And in that raucous, rolling mirth and uncontrollable giggles nestled the first knowledge that we would recover from our unexpected loss. Grief, of course, shrouded us for months and months; yet, that first evening of laughter meant the world would go on. Our lives would change forever, but we’d find myriad reasons to smile and laugh again.
         Our personal grief entangled the next day with the September 11th terrorist attacks. The television, on in the background as we dressed to go to the funeral home, suddenly caught my sister’s attention. 
            “Did that plane just hit a building?” she asked.
         The surreal elements of our personal lives halted as we stood to watch the initial reports, before the second plane hit. We left the house and hurried to the appointment to make arrangements for Dad’s funeral, knowing immediately that the attack would affect our lives immediately.
         At the funeral home, the television ran in another room. The director’s phone calls to Fort Sam Houston Cemetery went unanswered. Mom, able to collect herself as she listened to the news, commented that all of Dad’s friends at the sheriff’s department would go on alert. She made an immediate decision not to have a viewing. We picked out an urn. The director finally reached the National Cemetery at Ft. Sam only to be told that we couldn’t schedule any plans until after the crisis had passed. Mom gave instructions for Dad’s cremation, and we all decided that David, Paul and I would drive back to San Antonio with his ashes. We’d schedule a service later.
         I’ve always admired my mother’s strength, but never more than that day. When she called the Department of Defense to inform them of Dad’s death, the young officer handling her call burst into tears. I sat on the floor, holding the checklist of numbers to be called, and listened as my mother consoled this young man. He had friends in the Pentagon.
         I marveled that my mother, so wrapped in her own loss, could take a moment to consider the shock and loss felt by a stranger. 

          Over the years, I've learned the power of laughter. Maybe if people took a moment each day to giggle or grin, or to belly laugh until they cried, our world would hold a touch more optimism. 

Copyright 2012 Elizabeth Abrams Chapman

Thursday, September 8, 2016

"Kirk or Picard?"

            I love the entire Star Trek franchise. Only nine when the first series debuted, I recall propping up my head against a stack of pillows, my favorite blanket in hand, to watch the adventures of the Enterprise and her crew. My sister’s love for Chekov mystified me as Spock captured my attention with his devotion to logic and science. I dismissed the antics of the plastic characters in Lost in Space while I longed to join the journey “to boldly go where no man has gone before.”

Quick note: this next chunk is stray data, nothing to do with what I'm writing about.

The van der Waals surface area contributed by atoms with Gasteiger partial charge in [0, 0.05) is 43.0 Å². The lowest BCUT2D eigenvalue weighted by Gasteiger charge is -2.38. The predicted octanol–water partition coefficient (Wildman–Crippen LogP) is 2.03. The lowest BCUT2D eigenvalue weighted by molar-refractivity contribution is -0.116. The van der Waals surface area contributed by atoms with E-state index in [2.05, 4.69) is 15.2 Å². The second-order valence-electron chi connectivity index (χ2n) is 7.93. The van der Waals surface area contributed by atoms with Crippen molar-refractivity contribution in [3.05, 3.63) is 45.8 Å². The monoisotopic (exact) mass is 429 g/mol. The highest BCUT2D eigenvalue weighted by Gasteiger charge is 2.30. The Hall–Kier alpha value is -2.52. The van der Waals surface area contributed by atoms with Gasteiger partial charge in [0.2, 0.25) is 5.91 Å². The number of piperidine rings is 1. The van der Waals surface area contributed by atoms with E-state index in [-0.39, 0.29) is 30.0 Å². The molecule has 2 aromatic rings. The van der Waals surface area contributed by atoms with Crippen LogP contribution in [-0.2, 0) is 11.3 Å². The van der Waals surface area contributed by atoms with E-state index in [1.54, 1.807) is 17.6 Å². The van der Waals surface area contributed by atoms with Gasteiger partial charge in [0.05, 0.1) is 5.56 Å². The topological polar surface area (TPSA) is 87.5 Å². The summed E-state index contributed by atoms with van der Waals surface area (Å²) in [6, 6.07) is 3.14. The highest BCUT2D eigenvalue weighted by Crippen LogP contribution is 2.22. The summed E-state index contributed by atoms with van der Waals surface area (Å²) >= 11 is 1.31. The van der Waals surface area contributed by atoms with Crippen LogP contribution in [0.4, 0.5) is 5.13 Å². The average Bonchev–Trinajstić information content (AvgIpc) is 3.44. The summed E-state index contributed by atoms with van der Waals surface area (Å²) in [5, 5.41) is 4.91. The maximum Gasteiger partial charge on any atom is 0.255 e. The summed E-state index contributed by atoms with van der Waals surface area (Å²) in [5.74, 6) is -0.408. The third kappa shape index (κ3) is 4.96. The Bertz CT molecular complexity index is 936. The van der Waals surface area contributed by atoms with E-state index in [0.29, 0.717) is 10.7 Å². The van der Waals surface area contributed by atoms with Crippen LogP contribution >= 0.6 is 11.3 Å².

The rash and brash cockiness of James T. Kirk hooked me from the first episode. I loved his assertive leadership and boasting attitude. A Cavalier risk-taker, Kirk’s impetuousness influenced my playground spunk. I emulated his swagger in mock battles. I mimicked his self-confidence as I bossed other kids around. I fought against “aliens” and outwitted opponents with a mixture of wit, charm, and arrogance that guaranteed my popularity in the neighborhood. Small for my age, I learned from Kirk that acting first and thinking later edged my ability to hold my own among the older kids. With flailing fists or whipping jump rope, my brazen attacks against villains may have landed me in trouble with my parents, but no one messed with Lizzy during my Captain Kirk phase.
            As an adult, a different captain of the Enterprise captured my interest. Star Trek: The Next Generation aired its first episode in 1987 with Jean-Luc Picard in charge. This captain didn’t have Kirk’s devil-may-care defiance. Picard, who learned from his youthful mistakes, provided a rational and diplomatic leader for his crew. He often displayed his boldness with subtle nuances that appealed to my grown-up Lizzy. Picard liked music, and art, and books. He understood consequences to his actions. He tried to think first and then act, very different from my childhood idol, Kirk. Picard entered my life when I had matured into relying upon negotiation to solve playground problems. His tact and discretion became traits I admired and wished, sometimes desperately, to claim as my own.
            So when the question arises, as it inevitably does in Geek conversations, “Which captain of the Enterprise is better, Kirk or Picard?” I have my reasons for loving both. The child in me clings to Kirk with his youth and energy while the adult in me would love to sit and sip Earl Grey, hot, with Jean-Luc.   

Copyright 2012 Elizabeth Abrams Chapman